Over the past decade, one of the pillars of cancer treatment has been mmunotherapy, which encourages the immune system of the body to attack cancerous cells that it might otherwise ignore. But there are other uses for manipulating the immune system. They might even involve treating the immune system as a whole.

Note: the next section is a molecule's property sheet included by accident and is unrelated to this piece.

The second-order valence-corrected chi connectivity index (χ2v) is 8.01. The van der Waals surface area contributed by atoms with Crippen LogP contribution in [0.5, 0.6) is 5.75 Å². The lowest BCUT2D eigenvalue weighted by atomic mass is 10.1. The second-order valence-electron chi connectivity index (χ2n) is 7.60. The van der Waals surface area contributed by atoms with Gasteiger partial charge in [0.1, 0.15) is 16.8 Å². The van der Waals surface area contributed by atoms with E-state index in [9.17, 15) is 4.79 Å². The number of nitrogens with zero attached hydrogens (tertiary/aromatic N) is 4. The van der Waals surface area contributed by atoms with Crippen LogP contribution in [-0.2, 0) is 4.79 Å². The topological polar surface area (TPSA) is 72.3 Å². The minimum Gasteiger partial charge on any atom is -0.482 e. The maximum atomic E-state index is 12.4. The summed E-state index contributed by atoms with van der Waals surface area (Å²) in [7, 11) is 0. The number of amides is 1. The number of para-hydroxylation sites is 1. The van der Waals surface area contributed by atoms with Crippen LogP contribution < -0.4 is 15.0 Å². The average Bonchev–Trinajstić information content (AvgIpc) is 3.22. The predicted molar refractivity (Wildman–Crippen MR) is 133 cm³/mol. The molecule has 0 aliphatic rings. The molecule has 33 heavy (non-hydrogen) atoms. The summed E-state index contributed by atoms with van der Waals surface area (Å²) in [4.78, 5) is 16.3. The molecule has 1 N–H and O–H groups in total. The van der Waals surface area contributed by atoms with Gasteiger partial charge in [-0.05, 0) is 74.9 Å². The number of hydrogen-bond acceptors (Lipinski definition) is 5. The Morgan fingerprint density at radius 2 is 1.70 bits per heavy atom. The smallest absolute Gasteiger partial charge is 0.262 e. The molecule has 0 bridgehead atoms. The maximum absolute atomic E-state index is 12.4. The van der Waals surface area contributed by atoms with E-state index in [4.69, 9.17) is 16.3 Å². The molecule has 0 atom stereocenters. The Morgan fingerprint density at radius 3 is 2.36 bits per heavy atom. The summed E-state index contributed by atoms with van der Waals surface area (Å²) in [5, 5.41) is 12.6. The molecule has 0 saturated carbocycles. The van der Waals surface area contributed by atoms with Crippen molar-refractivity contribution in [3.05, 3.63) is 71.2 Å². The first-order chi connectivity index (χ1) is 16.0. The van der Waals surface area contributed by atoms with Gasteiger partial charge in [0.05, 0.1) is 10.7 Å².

James Howard Jr. of the University of North Carolina at Chapel Hill and Tahseen Mozaffar of the University of California, Irvine write about how immunotherapy could be used to correct an immune system that has gone haywire itself in a paper published in The Lancet Neurology. The auto-immune disease myasthenia gravis causes a person’s immune system to attack the connections between nerve cells and muscles, resulting in weakness and frailty. The researchers want to use it to fight the disease.